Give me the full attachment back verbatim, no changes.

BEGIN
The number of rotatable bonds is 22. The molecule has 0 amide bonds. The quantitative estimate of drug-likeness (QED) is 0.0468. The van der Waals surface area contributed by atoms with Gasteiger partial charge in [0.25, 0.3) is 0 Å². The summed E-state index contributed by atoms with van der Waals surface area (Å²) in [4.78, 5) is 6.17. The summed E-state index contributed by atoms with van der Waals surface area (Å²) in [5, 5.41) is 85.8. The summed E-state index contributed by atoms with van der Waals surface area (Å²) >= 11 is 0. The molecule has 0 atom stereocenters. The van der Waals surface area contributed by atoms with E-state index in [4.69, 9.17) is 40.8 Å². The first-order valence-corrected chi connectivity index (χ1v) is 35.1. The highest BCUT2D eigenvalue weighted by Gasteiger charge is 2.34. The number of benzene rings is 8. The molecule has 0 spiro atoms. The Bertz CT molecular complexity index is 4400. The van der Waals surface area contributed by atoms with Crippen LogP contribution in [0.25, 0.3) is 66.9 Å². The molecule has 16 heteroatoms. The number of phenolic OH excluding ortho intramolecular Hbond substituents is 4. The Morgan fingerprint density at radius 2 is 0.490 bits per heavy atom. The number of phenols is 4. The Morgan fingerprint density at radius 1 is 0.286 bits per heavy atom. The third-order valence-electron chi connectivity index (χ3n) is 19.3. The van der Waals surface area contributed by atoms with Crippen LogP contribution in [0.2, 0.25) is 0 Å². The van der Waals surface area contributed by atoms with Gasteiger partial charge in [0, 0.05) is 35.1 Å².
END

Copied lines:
The number of rotatable bonds is 22. The molecule has 0 amide bonds. The quantitative estimate of drug-likeness (QED) is 0.0468. The van der Waals surface area contributed by atoms with Gasteiger partial charge in [0.25, 0.3) is 0 Å². The summed E-state index contributed by atoms with van der Waals surface area (Å²) in [4.78, 5) is 6.17. The summed E-state index contributed by atoms with van der Waals surface area (Å²) in [5, 5.41) is 85.8. The summed E-state index contributed by atoms with van der Waals surface area (Å²) >= 11 is 0. The molecule has 0 atom stereocenters. The van der Waals surface area contributed by atoms with E-state index in [4.69, 9.17) is 40.8 Å². The first-order valence-corrected chi connectivity index (χ1v) is 35.1. The highest BCUT2D eigenvalue weighted by Gasteiger charge is 2.34. The number of benzene rings is 8. The molecule has 0 spiro atoms. The Bertz CT molecular complexity index is 4400. The van der Waals surface area contributed by atoms with Crippen LogP contribution in [0.25, 0.3) is 66.9 Å². The molecule has 16 heteroatoms. The number of phenolic OH excluding ortho intramolecular Hbond substituents is 4. The Morgan fingerprint density at radius 2 is 0.490 bits per heavy atom. The number of phenols is 4. The Morgan fingerprint density at radius 1 is 0.286 bits per heavy atom. The third-order valence-electron chi connectivity index (χ3n) is 19.3. The van der Waals surface area contributed by atoms with Crippen LogP contribution in [0.2, 0.25) is 0 Å². The van der Waals surface area contributed by atoms with Gasteiger partial charge in [0, 0.05) is 35.1 Å².